Gov. Mike DeWine recently weighed in on the disqualification controversy, telling The Plain Dealer newspaper that the law should be changed to allow trans individuals to seek office without listing their gender identity.

“We shouldn’t be denying ballot access for that reason,” he said. “It certainly should be fixed.”

But he also said he was uncertain of whether it would be best to add a box on election forms providing a space for past names, or to change the law to eliminate such a requirement. “We should be able to fix it, but I haven’t really thought that much about how to do it,” he said.

Childrey is eager to start campaigning. 

“I hope that what people will take away from this race is that LGBTQ candidates can speak on the issues that affect all of us,” she told Metro Weekly. “I am not running as just a trans candidate or to only represent Democrats, but all of the people in my district.”

To that end, she is focused on issues like education, criticizing the state’s voucher program, which she derides as “welfare for the wealthy,” calling for increasing teacher salaries, and warning of the need for action to address Ohio’s aging crisis — in which the over-65 population is growing at a rate four times that of the rest of the state’s population — by addressing the need for nurses and professional caregivers who will be needed to better serve aging members of the community.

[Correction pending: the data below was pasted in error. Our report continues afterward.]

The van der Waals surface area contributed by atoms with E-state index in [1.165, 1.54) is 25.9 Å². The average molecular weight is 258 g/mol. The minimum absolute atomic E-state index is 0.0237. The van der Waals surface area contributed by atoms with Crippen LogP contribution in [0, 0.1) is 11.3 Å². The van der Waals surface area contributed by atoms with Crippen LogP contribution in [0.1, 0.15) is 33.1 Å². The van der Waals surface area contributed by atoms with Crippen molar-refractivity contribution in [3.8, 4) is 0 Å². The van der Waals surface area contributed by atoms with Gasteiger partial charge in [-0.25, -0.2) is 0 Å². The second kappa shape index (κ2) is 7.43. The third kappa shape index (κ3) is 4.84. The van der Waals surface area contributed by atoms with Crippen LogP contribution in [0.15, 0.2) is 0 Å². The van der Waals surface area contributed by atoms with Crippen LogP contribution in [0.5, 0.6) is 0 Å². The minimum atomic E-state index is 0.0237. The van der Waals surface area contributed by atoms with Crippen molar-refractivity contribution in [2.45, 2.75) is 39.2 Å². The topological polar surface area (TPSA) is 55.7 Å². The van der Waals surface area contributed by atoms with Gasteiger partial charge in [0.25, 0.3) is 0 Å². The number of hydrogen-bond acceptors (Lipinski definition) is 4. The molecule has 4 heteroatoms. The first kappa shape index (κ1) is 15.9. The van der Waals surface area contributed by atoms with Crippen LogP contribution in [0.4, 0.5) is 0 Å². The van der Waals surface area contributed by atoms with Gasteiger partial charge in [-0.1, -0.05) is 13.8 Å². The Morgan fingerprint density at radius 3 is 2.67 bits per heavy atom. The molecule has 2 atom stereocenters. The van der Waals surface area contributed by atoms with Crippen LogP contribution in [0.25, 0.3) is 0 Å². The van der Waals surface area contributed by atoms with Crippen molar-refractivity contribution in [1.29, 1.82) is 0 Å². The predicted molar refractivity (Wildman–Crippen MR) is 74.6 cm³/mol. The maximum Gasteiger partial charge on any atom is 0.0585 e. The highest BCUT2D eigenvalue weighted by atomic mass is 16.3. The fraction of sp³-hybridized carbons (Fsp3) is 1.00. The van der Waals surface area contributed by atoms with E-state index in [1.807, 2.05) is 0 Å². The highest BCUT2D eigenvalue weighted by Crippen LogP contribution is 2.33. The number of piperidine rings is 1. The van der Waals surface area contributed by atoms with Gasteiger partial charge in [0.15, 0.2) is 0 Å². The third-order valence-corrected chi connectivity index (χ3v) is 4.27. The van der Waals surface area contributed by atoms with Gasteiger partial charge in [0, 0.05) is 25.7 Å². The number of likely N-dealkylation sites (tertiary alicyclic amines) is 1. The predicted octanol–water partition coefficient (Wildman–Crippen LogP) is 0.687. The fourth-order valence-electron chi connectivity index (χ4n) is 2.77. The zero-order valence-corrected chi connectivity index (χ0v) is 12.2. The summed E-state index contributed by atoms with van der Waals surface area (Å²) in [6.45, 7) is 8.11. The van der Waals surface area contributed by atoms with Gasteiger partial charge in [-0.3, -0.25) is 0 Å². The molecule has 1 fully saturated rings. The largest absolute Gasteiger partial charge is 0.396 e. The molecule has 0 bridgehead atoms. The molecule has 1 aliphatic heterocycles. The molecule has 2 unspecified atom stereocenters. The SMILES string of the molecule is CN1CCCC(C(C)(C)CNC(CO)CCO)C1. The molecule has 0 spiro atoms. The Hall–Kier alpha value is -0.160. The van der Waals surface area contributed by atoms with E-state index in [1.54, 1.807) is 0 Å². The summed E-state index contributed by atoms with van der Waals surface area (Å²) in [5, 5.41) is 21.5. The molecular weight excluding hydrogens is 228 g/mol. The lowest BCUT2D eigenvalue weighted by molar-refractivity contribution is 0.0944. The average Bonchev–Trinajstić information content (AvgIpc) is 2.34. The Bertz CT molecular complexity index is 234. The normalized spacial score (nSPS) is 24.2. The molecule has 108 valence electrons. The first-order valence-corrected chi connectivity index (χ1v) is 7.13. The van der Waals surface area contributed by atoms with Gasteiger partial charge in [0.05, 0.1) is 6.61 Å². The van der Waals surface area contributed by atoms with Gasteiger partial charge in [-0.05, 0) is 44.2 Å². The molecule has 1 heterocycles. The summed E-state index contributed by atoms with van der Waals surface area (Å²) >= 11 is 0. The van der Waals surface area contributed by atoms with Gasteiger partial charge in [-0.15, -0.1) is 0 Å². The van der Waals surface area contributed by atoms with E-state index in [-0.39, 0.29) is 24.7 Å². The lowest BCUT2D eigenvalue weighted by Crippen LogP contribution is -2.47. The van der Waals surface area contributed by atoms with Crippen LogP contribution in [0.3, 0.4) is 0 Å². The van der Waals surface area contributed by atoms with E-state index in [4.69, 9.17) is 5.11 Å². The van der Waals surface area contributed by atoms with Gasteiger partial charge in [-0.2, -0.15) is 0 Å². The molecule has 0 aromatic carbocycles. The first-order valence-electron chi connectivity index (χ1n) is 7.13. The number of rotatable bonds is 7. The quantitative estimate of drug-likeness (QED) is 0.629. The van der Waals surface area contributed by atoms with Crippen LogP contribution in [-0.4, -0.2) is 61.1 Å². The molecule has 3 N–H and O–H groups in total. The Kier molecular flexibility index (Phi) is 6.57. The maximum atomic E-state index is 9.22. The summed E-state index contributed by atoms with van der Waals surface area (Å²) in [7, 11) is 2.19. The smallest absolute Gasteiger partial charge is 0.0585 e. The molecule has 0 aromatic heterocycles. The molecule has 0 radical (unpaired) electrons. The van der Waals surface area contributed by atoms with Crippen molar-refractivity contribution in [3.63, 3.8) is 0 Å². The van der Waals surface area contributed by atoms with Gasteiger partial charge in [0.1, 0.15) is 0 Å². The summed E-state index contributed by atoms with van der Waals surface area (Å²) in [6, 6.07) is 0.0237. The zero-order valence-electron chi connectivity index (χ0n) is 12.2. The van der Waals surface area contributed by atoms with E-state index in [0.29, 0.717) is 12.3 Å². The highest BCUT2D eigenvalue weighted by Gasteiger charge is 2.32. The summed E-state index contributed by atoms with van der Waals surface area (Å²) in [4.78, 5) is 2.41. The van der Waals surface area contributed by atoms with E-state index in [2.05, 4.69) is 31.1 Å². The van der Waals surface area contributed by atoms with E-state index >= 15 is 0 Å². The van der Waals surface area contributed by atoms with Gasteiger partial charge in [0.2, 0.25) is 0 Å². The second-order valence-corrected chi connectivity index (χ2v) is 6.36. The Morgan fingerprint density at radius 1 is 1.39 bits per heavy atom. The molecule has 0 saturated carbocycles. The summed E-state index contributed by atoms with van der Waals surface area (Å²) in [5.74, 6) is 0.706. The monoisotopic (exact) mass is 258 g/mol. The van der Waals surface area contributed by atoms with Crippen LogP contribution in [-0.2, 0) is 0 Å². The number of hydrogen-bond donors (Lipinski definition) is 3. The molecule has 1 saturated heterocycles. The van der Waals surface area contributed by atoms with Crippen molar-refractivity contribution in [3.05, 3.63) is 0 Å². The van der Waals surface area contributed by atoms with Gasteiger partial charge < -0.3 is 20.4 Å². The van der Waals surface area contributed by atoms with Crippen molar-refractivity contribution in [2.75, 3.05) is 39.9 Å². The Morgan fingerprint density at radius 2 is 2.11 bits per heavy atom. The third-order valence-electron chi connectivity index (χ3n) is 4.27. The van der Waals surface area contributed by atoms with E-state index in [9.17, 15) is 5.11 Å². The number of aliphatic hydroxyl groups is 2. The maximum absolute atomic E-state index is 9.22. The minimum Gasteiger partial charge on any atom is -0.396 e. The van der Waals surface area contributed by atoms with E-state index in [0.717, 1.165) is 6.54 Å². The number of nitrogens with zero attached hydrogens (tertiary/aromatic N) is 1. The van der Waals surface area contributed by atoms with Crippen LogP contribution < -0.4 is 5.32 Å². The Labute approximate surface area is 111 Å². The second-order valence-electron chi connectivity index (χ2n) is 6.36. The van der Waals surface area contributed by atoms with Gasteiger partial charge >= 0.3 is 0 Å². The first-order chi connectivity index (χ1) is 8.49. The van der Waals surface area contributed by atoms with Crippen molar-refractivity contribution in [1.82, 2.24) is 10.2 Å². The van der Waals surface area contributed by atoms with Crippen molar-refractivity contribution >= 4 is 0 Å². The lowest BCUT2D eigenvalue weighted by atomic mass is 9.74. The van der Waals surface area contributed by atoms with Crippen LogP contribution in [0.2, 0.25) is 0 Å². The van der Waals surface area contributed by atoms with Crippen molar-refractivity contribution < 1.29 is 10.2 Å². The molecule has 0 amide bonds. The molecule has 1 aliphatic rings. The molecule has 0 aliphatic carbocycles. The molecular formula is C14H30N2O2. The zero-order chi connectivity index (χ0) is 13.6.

Childrey criticizes lawmakers for their obsessive focus on culture-war issues, noting that they tend to only exacerbate divisions. 

“We need to focus on who we can help rather than who we can hurt,” she said.

Childrey is also critical of the incumbent state representative, accusing King of dividing the community by stressing social issues and using inflammatory rhetoric to demean political opponents, including LGBTQ individuals. For instance, when King touted her anti-drag bill, several opponents protested outside the Mercer County Courthouse.

King subsequently authored a Facebook post describing the protesters as “adults who feel it’s their right to twerk and gyrate in front of your minor children.”

“I have a personal grudge against anyone who attacks the civil rights of me or anyone else like me,” said Chidlrey. “I don’t know her personally — and I’m sure her friends and family would say she’s a ‘good person’ — but the policies she’s putting up, and rhetoric she’s putting out against people like me, who are just trying to live our lives in our communities, I do take that personally.”